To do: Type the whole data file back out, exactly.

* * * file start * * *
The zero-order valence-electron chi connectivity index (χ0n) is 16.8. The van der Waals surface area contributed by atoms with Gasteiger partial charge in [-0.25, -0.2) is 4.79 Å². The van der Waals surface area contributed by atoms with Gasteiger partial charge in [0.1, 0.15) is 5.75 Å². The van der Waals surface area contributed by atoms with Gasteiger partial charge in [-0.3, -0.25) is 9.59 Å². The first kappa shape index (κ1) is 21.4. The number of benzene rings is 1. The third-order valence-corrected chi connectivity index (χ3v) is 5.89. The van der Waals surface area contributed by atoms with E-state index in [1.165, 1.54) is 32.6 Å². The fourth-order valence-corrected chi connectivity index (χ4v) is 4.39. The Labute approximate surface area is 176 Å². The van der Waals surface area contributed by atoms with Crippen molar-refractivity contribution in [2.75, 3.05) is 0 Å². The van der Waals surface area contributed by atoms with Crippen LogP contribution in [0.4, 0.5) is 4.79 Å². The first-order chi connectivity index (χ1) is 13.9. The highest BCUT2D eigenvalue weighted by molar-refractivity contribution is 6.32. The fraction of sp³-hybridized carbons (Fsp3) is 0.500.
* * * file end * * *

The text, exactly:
The zero-order valence-electron chi connectivity index (χ0n) is 16.8. The van der Waals surface area contributed by atoms with Gasteiger partial charge in [-0.25, -0.2) is 4.79 Å². The van der Waals surface area contributed by atoms with Gasteiger partial charge in [0.1, 0.15) is 5.75 Å². The van der Waals surface area contributed by atoms with Gasteiger partial charge in [-0.3, -0.25) is 9.59 Å². The first kappa shape index (κ1) is 21.4. The number of benzene rings is 1. The third-order valence-corrected chi connectivity index (χ3v) is 5.89. The van der Waals surface area contributed by atoms with E-state index in [1.165, 1.54) is 32.6 Å². The fourth-order valence-corrected chi connectivity index (χ4v) is 4.39. The Labute approximate surface area is 176 Å². The van der Waals surface area contributed by atoms with Crippen molar-refractivity contribution in [2.75, 3.05) is 0 Å². The van der Waals surface area contributed by atoms with Crippen LogP contribution in [0.4, 0.5) is 4.79 Å². The first-order chi connectivity index (χ1) is 13.9. The highest BCUT2D eigenvalue weighted by molar-refractivity contribution is 6.32. The fraction of sp³-hybridized carbons (Fsp3) is 0.500.